Schoolkids & military advertisement: Career, combat—or both?

Marine recruits (Scroll down to see earlier posts on youth and recruiting.)

Two jostling themes emerged this week in our discussion of military recruiting of America’s youth.
   

One theme is career—the opportunities the military offers to anyone, from any walk of life, who signs up.
   

“There are many benefits that the military can provide,” says Ron Amen, “schooling, health insurance, housing, and so on.” The military teaches and reinforces values that many people endorse.
   

Sophisticated marketing to the nation’s youth (and those who influence them) showcase real opportunities. “I think the army is trying to get young children to dream to be in the army,” says Michael Elsas. “All kids dream of being a football player or astronaut but the truth is these are not likely career choices for most kids, but if they aspire to enter the army, then it is a goal well within reach for most of America’s youth.”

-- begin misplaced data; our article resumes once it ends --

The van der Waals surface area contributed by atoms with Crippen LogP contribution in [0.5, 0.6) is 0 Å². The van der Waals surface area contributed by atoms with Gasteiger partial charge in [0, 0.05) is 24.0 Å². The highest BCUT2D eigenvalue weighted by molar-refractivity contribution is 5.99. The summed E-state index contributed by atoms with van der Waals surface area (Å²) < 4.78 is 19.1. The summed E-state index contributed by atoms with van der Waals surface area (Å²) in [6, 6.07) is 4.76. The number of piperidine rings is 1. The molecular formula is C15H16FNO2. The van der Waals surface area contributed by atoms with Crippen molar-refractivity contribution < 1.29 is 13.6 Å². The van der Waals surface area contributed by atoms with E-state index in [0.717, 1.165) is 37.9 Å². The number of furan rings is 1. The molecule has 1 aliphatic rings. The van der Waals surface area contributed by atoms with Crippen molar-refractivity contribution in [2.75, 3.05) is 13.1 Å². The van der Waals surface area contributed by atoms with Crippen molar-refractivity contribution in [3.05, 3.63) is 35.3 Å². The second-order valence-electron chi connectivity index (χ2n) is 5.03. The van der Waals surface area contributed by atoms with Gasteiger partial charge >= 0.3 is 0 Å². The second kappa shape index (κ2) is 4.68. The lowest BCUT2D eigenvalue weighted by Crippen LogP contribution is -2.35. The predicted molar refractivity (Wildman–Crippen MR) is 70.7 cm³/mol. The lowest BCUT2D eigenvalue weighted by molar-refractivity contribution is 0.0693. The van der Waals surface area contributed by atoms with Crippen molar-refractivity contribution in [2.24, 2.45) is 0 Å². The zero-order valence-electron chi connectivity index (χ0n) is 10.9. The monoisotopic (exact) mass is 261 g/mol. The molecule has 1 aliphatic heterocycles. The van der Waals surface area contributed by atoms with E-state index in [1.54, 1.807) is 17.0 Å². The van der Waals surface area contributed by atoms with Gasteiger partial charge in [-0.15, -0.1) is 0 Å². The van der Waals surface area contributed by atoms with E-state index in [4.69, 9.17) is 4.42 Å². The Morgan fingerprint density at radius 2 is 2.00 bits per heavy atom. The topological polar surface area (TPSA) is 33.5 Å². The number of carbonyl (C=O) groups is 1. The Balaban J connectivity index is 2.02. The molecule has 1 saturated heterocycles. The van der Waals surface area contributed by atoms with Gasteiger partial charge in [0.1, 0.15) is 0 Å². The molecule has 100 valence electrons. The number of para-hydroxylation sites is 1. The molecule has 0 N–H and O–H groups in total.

Combat is the other theme—the real possibility that an enlistee will engage in war, whether we agree with it or not.
   

If the leadership of this country will stop getting us involved in ridiculous, trumped up wars, says Ron Amen, “two years in the military would do a lot of good for today’s youth. The problem with the military is not the military, it’s the people who run it. Bush used it as his own personal militia to settle old scores and to launch the new crusades against the Muslim hordes.”
   

And, David Crumm said, “I’m also wary of the way we as Americans use our military forces like a club—and then forget about the men and women in our service and often we don’t think about the consequences of our military intervention.”
   

Allen Barton captured the career/combat duality: “Recruiting attempts on students should stimulate discussion between parents and children on whether the U.S. needs a bigger military and whether the politicians in power are using our military for unwise purposes.”
   

Next week we continue our focus on values and America’s youth. This time, we’ll consider parenting—and some of the new advice out about how to do it well.

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